Both my grandfathers loved India dearly. Prithviraj Kapoor hailed from the North West Frontier Province, from Peshawar. He made Bombay his home, where he entered the film industry and became the patriarch of the Kapoor family in Indian cinema. But few people know that at the height of his stardom in 1944, Prithviraj Kapoor responded to the need of the hour by reaching out to the people on a variety of issues and concerns that needed to be urgently addressed.

He chose to do this, not through cinema but through theatre, which he believed could touch the lives of people more directly than cinema could. Thus was born Prithvi Theatres. This professional travelling theatre company produced plays on issues ranging from the plight of farmers, to predicting Partition and its consequences, the relationship between Hindus and Muslims, the role of the arts in a new India and so much more. The motto of the theatre company was Kala Desh Ki Seva Mein. Arts in the service of the nation.

You can imagine India in 1944, the political fervour that gripped the nation. And here was this colossus of a film star travelling with his theatre company in third class train compartments across India, spreading his beliefs and igniting the imagination of his audiences towards nation-building.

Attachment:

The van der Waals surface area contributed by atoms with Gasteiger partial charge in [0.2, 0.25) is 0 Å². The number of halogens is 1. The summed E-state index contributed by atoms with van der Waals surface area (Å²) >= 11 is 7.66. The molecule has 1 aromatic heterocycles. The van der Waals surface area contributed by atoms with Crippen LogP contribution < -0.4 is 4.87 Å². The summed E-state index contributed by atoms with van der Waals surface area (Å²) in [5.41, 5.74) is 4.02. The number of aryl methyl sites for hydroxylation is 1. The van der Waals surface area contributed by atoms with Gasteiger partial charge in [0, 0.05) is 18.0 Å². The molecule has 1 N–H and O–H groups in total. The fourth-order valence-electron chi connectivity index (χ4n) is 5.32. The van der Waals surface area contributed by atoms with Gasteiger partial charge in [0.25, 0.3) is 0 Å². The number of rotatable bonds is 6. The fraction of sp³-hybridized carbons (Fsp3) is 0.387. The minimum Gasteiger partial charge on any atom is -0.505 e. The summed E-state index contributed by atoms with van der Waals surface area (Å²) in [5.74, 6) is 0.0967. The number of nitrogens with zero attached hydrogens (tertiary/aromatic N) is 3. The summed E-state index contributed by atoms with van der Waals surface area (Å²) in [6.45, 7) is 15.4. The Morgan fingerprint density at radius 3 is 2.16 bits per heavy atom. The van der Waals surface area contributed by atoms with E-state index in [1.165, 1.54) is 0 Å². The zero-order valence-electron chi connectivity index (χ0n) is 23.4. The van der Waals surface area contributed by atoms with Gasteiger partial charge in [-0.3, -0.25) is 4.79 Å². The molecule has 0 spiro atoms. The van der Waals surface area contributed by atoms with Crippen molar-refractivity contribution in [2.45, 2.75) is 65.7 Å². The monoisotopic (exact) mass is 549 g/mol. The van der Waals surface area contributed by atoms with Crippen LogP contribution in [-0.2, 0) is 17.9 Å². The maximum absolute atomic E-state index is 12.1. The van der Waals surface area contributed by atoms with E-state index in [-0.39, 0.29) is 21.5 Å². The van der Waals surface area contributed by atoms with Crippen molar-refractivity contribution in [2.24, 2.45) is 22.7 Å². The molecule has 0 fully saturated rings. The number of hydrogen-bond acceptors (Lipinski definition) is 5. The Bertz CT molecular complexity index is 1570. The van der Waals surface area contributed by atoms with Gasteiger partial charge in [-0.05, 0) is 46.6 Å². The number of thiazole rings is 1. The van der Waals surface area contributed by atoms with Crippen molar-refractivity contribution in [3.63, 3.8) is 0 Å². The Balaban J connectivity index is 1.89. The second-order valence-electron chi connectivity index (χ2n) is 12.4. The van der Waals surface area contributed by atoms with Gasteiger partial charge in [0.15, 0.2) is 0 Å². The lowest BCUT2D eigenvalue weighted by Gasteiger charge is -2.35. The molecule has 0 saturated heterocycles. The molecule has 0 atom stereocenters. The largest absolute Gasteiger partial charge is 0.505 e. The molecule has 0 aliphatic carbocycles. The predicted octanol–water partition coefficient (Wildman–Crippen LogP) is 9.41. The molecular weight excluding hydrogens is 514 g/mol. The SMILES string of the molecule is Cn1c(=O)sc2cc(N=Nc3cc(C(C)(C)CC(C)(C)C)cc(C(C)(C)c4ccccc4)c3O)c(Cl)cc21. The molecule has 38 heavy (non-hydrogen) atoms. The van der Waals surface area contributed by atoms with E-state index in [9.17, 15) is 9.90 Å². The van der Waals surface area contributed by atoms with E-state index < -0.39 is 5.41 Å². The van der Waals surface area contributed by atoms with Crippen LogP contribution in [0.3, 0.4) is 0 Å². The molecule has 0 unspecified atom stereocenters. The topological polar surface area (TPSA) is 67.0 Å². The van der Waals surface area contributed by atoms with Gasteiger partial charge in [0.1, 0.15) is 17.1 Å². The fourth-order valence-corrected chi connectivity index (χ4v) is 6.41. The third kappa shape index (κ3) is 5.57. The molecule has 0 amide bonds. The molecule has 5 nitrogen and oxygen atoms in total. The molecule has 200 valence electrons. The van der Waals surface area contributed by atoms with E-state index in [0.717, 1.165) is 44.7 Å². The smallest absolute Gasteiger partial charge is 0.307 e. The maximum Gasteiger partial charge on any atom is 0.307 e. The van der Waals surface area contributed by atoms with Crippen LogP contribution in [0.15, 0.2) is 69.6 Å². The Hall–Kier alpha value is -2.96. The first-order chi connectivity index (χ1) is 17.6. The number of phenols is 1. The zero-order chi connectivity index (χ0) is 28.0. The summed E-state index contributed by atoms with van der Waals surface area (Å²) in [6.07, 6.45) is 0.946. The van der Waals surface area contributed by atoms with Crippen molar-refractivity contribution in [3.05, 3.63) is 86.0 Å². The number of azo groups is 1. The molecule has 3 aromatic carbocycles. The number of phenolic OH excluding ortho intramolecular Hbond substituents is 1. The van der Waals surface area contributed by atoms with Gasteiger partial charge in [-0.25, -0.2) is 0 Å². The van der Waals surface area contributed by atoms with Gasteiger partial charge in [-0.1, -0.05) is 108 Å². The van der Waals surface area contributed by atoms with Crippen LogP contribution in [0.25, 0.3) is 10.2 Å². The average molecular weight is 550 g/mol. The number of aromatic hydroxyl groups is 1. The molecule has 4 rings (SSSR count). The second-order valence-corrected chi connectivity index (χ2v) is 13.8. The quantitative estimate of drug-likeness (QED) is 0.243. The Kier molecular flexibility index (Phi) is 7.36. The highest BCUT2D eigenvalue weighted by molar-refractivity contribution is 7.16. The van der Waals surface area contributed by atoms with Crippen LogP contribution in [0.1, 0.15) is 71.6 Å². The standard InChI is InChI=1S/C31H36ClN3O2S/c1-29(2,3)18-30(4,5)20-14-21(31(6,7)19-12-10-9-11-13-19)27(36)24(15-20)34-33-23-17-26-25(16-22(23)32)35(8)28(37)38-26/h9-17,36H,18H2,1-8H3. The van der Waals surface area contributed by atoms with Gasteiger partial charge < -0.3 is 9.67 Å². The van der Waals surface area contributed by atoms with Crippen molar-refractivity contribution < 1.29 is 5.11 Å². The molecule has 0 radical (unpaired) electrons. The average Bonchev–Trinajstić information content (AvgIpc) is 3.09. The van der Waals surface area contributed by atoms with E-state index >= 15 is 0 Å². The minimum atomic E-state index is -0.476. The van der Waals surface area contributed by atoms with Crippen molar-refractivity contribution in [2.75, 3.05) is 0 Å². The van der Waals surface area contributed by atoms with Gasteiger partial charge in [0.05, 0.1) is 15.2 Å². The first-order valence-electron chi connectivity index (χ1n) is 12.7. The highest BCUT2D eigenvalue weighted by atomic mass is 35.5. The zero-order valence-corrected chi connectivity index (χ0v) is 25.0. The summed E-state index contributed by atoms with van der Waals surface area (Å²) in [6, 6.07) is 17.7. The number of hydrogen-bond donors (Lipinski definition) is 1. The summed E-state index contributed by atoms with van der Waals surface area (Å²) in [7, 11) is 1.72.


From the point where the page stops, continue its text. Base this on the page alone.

Over a decade later as a Rajya Sabha member (where he served two terms as the President’s nominee), he spoke fervently of the need to create spaces for the arts across the country. This is what he said in the Rajya Sabha, “Theatre is a wonderful thing. It is the greatest temple on earth. In that temple, Hindu, Muslim, Christian, Jew, Sikh and Parsee, all get together. Nobody comes and asks who is in the next chair. A Pandit sits with a Mullah. A Communist friend may sit with a Socialist friend. All sit together. It is a beautiful way of bringing people together and teaching them how to behave. They would laugh together, cry together. It is the biggest temple that could be built for the benefit of the nation.”

Today we are still far, far away from realising this dream.

I am committed to working towards realising this dream, in whatever small way within my power. Not only because theatre gives me joy but because I know and understand its immense capacity to transform individuals and thereby build communities.

I know I belong to the minority and am swimming against the tide. I also know I live in fear, in this new India, because I am a woman, I eat beef, I drink alcohol, I follow a faith that gives me solace and helps me make sense of the world around me. I wear clothes that make me feel good, I believe who I choose to love is my own business, I value debate and discussion and opposing views as long as I am not intimidated and dictated to, and I believe all this does not make me anti-national. But in today’s India, I may be very wrong.


Sadly, I cannot say I live in a 70-year-old India today that is moving towards an enlightened civilisation that I am proud of. My reality is one of great privilege in this country and is yet wrought with fear and uncertainty and struggle. All I can say is that the time has come to break the silence and unite with others who too stand up against this insidious devouring of our values. And to quietly, bravely yet firmly say, Not in My Name.